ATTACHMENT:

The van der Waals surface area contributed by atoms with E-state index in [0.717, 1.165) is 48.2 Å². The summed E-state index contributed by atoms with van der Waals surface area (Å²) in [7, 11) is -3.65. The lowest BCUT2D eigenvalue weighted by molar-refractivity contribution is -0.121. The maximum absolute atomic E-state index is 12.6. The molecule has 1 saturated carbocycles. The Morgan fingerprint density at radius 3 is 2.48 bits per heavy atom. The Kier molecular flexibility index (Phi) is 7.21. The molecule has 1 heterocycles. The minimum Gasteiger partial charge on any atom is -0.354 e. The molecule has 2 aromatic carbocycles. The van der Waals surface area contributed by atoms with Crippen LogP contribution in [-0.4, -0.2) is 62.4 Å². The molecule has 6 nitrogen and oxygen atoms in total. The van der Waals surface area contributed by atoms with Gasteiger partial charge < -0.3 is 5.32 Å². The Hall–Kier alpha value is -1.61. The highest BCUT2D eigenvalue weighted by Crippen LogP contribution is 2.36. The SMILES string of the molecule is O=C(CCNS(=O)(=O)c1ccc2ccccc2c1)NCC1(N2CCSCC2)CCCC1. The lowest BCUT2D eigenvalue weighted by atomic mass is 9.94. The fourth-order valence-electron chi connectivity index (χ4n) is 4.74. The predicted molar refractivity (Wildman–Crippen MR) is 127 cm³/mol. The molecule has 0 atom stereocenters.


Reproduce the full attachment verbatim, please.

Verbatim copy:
The van der Waals surface area contributed by atoms with E-state index in [0.717, 1.165) is 48.2 Å². The summed E-state index contributed by atoms with van der Waals surface area (Å²) in [7, 11) is -3.65. The lowest BCUT2D eigenvalue weighted by molar-refractivity contribution is -0.121. The maximum absolute atomic E-state index is 12.6. The molecule has 1 saturated carbocycles. The Morgan fingerprint density at radius 3 is 2.48 bits per heavy atom. The Kier molecular flexibility index (Phi) is 7.21. The molecule has 1 heterocycles. The minimum Gasteiger partial charge on any atom is -0.354 e. The molecule has 2 aromatic carbocycles. The van der Waals surface area contributed by atoms with Crippen LogP contribution in [-0.4, -0.2) is 62.4 Å². The molecule has 6 nitrogen and oxygen atoms in total. The van der Waals surface area contributed by atoms with Gasteiger partial charge < -0.3 is 5.32 Å². The Hall–Kier alpha value is -1.61. The highest BCUT2D eigenvalue weighted by Crippen LogP contribution is 2.36. The SMILES string of the molecule is O=C(CCNS(=O)(=O)c1ccc2ccccc2c1)NCC1(N2CCSCC2)CCCC1. The lowest BCUT2D eigenvalue weighted by atomic mass is 9.94. The fourth-order valence-electron chi connectivity index (χ4n) is 4.74. The predicted molar refractivity (Wildman–Crippen MR) is 127 cm³/mol. The molecule has 0 atom stereocenters.